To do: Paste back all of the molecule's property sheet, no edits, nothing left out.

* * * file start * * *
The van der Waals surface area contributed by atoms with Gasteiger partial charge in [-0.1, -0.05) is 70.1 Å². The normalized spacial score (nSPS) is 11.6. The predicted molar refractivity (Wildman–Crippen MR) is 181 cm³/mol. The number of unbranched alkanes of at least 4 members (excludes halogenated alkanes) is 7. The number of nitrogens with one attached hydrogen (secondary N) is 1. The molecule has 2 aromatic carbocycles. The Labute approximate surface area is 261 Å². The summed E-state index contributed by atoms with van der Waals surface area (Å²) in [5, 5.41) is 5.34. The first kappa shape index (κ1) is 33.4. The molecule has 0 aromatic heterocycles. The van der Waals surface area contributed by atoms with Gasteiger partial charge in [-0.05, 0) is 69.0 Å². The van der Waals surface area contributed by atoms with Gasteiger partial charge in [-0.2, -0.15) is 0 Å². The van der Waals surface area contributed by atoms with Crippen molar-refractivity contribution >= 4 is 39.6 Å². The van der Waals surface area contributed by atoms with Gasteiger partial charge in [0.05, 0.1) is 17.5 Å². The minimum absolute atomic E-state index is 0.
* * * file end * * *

The van der Waals surface area contributed by atoms with Gasteiger partial charge in [-0.1, -0.05) is 70.1 Å². The normalized spacial score (nSPS) is 11.6. The predicted molar refractivity (Wildman–Crippen MR) is 181 cm³/mol. The number of unbranched alkanes of at least 4 members (excludes halogenated alkanes) is 7. The number of nitrogens with one attached hydrogen (secondary N) is 1. The molecule has 2 aromatic carbocycles. The Labute approximate surface area is 261 Å². The summed E-state index contributed by atoms with van der Waals surface area (Å²) in [5, 5.41) is 5.34. The first kappa shape index (κ1) is 33.4. The molecule has 0 aromatic heterocycles. The van der Waals surface area contributed by atoms with Gasteiger partial charge in [-0.05, 0) is 69.0 Å². The van der Waals surface area contributed by atoms with Gasteiger partial charge in [-0.2, -0.15) is 0 Å². The van der Waals surface area contributed by atoms with Crippen molar-refractivity contribution >= 4 is 39.6 Å². The van der Waals surface area contributed by atoms with Gasteiger partial charge in [0.05, 0.1) is 17.5 Å². The minimum absolute atomic E-state index is 0.